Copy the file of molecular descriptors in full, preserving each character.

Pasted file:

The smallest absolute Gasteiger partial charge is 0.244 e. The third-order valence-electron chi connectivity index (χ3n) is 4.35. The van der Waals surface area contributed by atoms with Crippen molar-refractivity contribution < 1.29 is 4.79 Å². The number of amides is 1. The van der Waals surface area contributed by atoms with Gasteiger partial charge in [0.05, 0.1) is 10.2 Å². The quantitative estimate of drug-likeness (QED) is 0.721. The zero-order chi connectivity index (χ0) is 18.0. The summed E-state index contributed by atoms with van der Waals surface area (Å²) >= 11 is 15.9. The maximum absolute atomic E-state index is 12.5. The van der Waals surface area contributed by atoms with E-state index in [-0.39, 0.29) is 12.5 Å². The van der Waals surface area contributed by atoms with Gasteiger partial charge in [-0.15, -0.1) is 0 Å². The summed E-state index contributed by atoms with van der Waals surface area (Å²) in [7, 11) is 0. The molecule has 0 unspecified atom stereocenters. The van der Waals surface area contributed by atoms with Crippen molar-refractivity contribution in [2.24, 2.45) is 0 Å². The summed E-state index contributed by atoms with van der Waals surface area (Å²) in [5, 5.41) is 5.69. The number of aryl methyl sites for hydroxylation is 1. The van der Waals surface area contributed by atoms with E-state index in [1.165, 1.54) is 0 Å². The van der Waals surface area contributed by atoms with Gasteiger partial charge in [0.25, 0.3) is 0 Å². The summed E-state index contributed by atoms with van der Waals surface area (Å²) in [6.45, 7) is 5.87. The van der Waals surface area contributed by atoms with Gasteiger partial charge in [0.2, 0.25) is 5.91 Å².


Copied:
The smallest absolute Gasteiger partial charge is 0.244 e. The third-order valence-electron chi connectivity index (χ3n) is 4.35. The van der Waals surface area contributed by atoms with Crippen molar-refractivity contribution < 1.29 is 4.79 Å². The number of amides is 1. The van der Waals surface area contributed by atoms with Gasteiger partial charge in [0.05, 0.1) is 10.2 Å². The quantitative estimate of drug-likeness (QED) is 0.721. The zero-order chi connectivity index (χ0) is 18.0. The summed E-state index contributed by atoms with van der Waals surface area (Å²) >= 11 is 15.9. The maximum absolute atomic E-state index is 12.5. The van der Waals surface area contributed by atoms with E-state index in [-0.39, 0.29) is 12.5 Å². The van der Waals surface area contributed by atoms with Gasteiger partial charge in [-0.15, -0.1) is 0 Å². The summed E-state index contributed by atoms with van der Waals surface area (Å²) in [7, 11) is 0. The molecule has 0 unspecified atom stereocenters. The van der Waals surface area contributed by atoms with Crippen molar-refractivity contribution in [2.24, 2.45) is 0 Å². The summed E-state index contributed by atoms with van der Waals surface area (Å²) in [5, 5.41) is 5.69. The number of aryl methyl sites for hydroxylation is 1. The van der Waals surface area contributed by atoms with E-state index in [1.165, 1.54) is 0 Å². The van der Waals surface area contributed by atoms with Gasteiger partial charge in [0.25, 0.3) is 0 Å². The summed E-state index contributed by atoms with van der Waals surface area (Å²) in [6.45, 7) is 5.87. The van der Waals surface area contributed by atoms with Gasteiger partial charge in [0.2, 0.25) is 5.91 Å².